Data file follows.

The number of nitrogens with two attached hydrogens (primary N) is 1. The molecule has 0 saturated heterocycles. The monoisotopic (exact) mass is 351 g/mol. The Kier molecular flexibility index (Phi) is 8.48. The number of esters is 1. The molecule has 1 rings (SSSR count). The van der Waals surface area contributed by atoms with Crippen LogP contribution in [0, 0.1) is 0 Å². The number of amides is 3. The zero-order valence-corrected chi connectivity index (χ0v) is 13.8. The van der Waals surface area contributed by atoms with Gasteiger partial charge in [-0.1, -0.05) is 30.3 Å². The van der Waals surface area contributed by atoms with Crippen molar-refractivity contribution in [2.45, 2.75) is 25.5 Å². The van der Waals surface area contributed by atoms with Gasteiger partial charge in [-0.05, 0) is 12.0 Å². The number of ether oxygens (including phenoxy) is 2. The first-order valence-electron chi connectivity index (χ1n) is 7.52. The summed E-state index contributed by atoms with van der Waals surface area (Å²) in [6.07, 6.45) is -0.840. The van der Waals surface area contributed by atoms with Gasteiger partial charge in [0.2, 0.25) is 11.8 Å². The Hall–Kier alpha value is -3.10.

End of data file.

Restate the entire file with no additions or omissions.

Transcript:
The number of nitrogens with two attached hydrogens (primary N) is 1. The molecule has 0 saturated heterocycles. The monoisotopic (exact) mass is 351 g/mol. The Kier molecular flexibility index (Phi) is 8.48. The number of esters is 1. The molecule has 1 rings (SSSR count). The van der Waals surface area contributed by atoms with Crippen LogP contribution in [0, 0.1) is 0 Å². The number of amides is 3. The zero-order valence-corrected chi connectivity index (χ0v) is 13.8. The van der Waals surface area contributed by atoms with Gasteiger partial charge in [-0.1, -0.05) is 30.3 Å². The van der Waals surface area contributed by atoms with Crippen molar-refractivity contribution in [2.45, 2.75) is 25.5 Å². The van der Waals surface area contributed by atoms with Gasteiger partial charge in [-0.05, 0) is 12.0 Å². The number of ether oxygens (including phenoxy) is 2. The first-order valence-electron chi connectivity index (χ1n) is 7.52. The summed E-state index contributed by atoms with van der Waals surface area (Å²) in [6.07, 6.45) is -0.840. The van der Waals surface area contributed by atoms with Gasteiger partial charge in [0.2, 0.25) is 11.8 Å². The Hall–Kier alpha value is -3.10.